Comparing city fees: A New Kind of Race to the Top

Mary Ann Miller

By:  Mary Ann Miller, President/CEO, Tempe Chamber of Commerce

City government has an interesting way of benchmarking against other cities.  Instead of looking to each other to share best practices, cities spend more time comparing what they charge.  As long as the charge or fee or tax is comparable to their neighbors, it’s deemed reasonable.

There are so many things wrong with this process, I’m not sure where to start.  I’ll just focus on three:

  • Fees are set with no actual relationship to the cost.
  • The comparisons give no indication as to the service actually provided.
  • Aiming for the mid-range of fees just results in higher and higher fees.

Let’s say, just for example, that the City of Tempe is looking at fees for fire inspection.  It currently doesn’t charge for the service, but it’s looking for ways to increase revenues.  As part of setting the amount, it looks at what is charged by Chandler, Mesa, and Phoenix.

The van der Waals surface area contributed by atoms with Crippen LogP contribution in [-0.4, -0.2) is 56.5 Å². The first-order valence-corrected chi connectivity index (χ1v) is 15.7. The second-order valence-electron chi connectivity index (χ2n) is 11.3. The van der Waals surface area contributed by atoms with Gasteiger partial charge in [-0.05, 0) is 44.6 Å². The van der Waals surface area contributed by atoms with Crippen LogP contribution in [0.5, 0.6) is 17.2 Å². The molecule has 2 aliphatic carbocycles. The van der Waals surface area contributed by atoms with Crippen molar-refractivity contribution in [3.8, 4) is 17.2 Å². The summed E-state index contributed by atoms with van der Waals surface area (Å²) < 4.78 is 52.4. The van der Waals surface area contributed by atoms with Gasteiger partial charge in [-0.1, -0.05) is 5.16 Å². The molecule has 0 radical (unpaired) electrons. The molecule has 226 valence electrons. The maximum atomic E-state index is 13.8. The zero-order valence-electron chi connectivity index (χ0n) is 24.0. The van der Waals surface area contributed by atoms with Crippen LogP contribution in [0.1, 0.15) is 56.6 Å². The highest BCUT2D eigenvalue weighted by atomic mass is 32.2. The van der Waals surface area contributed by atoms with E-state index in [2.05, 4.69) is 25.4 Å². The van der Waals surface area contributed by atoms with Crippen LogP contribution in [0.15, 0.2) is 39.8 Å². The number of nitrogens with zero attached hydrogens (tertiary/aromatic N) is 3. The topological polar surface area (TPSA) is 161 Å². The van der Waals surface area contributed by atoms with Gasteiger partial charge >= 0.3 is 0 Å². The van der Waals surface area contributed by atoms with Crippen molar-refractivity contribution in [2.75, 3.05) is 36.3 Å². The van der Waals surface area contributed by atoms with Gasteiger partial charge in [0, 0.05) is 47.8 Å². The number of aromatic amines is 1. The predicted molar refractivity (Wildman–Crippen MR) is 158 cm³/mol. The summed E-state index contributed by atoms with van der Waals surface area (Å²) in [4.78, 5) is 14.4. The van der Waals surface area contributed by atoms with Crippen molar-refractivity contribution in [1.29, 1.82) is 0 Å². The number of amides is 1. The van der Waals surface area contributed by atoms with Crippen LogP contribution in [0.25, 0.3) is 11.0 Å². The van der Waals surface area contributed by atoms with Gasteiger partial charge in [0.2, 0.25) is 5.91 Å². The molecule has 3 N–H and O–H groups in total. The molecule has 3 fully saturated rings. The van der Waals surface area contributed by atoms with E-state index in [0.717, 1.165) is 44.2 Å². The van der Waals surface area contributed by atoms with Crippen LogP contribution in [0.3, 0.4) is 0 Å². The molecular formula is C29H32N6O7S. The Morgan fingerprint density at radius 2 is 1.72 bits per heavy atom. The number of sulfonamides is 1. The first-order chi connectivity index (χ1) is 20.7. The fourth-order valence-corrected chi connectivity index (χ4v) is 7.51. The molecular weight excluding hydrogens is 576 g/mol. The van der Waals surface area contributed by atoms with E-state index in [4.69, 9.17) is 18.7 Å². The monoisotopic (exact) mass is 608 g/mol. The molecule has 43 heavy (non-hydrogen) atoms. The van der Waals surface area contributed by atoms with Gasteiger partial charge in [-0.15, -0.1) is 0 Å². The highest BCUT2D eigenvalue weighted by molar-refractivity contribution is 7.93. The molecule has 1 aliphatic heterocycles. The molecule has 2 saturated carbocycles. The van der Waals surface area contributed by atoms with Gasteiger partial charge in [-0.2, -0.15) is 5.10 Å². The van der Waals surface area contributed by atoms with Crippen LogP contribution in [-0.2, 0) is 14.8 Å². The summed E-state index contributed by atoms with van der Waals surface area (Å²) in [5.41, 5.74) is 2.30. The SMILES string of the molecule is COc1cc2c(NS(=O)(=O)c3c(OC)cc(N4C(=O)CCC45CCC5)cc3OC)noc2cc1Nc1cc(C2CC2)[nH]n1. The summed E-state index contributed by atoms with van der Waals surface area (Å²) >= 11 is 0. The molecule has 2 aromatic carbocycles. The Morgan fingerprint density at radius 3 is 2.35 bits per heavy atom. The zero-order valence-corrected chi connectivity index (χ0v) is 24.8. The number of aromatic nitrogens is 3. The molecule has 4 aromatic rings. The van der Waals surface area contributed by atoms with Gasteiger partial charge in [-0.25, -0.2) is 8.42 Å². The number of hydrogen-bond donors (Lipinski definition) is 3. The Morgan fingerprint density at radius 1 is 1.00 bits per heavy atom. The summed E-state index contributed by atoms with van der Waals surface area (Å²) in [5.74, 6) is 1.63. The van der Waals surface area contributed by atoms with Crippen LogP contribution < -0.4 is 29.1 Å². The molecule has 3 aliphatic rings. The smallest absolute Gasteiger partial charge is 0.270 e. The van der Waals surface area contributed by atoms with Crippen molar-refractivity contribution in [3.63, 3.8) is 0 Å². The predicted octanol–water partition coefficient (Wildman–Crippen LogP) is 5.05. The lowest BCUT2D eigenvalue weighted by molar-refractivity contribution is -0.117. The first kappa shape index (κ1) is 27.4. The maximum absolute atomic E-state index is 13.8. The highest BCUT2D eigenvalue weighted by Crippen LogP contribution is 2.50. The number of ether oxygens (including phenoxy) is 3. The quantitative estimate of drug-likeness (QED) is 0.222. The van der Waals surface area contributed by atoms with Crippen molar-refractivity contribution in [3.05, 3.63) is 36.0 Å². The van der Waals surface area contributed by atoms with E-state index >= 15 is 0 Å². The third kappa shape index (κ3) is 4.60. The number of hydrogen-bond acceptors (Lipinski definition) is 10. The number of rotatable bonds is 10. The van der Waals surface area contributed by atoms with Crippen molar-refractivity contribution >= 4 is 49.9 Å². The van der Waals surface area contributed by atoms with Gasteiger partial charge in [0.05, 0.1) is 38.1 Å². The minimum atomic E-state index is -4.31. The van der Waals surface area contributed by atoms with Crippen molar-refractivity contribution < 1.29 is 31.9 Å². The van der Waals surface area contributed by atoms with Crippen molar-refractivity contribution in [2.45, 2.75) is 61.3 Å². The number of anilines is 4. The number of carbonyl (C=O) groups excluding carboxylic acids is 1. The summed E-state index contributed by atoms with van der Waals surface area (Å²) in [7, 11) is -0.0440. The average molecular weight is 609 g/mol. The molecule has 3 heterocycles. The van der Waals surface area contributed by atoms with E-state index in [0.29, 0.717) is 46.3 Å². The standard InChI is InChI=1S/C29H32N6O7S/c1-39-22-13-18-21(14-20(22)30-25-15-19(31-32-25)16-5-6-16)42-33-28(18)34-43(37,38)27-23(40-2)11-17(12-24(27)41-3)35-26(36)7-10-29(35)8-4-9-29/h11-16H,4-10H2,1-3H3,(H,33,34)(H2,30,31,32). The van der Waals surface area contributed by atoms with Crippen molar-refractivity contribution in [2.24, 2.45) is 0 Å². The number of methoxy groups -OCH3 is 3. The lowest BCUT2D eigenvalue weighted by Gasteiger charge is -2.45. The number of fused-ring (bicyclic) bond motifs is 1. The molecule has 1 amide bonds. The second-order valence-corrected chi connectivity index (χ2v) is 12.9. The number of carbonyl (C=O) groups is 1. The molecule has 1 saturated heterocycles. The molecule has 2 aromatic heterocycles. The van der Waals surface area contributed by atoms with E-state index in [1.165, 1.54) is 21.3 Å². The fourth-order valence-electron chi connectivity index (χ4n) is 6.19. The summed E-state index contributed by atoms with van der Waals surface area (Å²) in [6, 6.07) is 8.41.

So no one actually is looking at just what it actually costs to do the inspections.  No one analyzes just how long the inspections take, what level of staff is needed, nor how much it will cost to track and send bills.  Activity-based costing is a lost art.

Nor does anyone find out just what is being done in the other cities.  Are they productive or do they take more time than needed?  Does the inspector spend 10 minutes at a business or an hour?  Do they provide a written report to the business or just point things out?  Is the cost comparison based on anything comparable?

Then there’s the idea of pricing things somewhere in the middle.  So if Tempe sets a rate somewhere between Mesa and Phoenix, it may leave Chandler with the lowest fee.  Since the other cities are also comparing themselves, then Chandler can feel justified in raising its fees, which signals to others that they can raise their fees.  And so on.

Over the years I’ve seen this comparison used for everything from building permits to library usage.  Sometime the City Council decides to reject the new rates, but often the comparisons are accepted at face value and embraced.  It seems elected officials have forgotten the wisdom of just about every mother who’s asked to give permission for something that all their child’s friends are doing:  “If all your friends jumped off a cliff, would you do it too?”